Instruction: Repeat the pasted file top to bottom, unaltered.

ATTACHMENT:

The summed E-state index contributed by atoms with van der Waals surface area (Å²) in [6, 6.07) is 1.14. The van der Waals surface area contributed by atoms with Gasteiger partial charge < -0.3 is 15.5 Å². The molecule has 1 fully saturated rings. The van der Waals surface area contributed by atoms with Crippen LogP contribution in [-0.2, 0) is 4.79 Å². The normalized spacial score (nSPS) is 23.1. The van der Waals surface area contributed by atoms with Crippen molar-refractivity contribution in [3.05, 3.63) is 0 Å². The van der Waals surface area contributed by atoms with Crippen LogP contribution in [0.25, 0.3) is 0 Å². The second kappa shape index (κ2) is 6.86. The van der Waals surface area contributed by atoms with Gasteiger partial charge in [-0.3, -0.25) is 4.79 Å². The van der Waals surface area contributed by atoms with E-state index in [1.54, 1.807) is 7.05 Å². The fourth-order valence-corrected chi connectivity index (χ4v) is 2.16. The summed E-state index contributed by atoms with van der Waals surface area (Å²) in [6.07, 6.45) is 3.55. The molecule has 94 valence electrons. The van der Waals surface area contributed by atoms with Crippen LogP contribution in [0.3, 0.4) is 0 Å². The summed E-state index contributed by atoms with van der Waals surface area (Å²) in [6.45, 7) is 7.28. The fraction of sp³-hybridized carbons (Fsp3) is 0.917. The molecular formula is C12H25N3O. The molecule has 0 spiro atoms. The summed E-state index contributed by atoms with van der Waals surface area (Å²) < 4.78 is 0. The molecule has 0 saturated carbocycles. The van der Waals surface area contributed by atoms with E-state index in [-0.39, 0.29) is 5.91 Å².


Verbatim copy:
The summed E-state index contributed by atoms with van der Waals surface area (Å²) in [6, 6.07) is 1.14. The van der Waals surface area contributed by atoms with Gasteiger partial charge < -0.3 is 15.5 Å². The molecule has 1 fully saturated rings. The van der Waals surface area contributed by atoms with Crippen LogP contribution in [-0.2, 0) is 4.79 Å². The normalized spacial score (nSPS) is 23.1. The van der Waals surface area contributed by atoms with Crippen molar-refractivity contribution in [3.05, 3.63) is 0 Å². The van der Waals surface area contributed by atoms with Crippen LogP contribution in [0.25, 0.3) is 0 Å². The second kappa shape index (κ2) is 6.86. The van der Waals surface area contributed by atoms with Gasteiger partial charge in [-0.3, -0.25) is 4.79 Å². The van der Waals surface area contributed by atoms with E-state index in [1.54, 1.807) is 7.05 Å². The fourth-order valence-corrected chi connectivity index (χ4v) is 2.16. The summed E-state index contributed by atoms with van der Waals surface area (Å²) in [6.07, 6.45) is 3.55. The molecule has 94 valence electrons. The van der Waals surface area contributed by atoms with Crippen LogP contribution in [0.3, 0.4) is 0 Å². The summed E-state index contributed by atoms with van der Waals surface area (Å²) in [6.45, 7) is 7.28. The fraction of sp³-hybridized carbons (Fsp3) is 0.917. The molecular formula is C12H25N3O. The molecule has 0 spiro atoms. The summed E-state index contributed by atoms with van der Waals surface area (Å²) < 4.78 is 0. The molecule has 0 saturated carbocycles. The van der Waals surface area contributed by atoms with E-state index in [-0.39, 0.29) is 5.91 Å².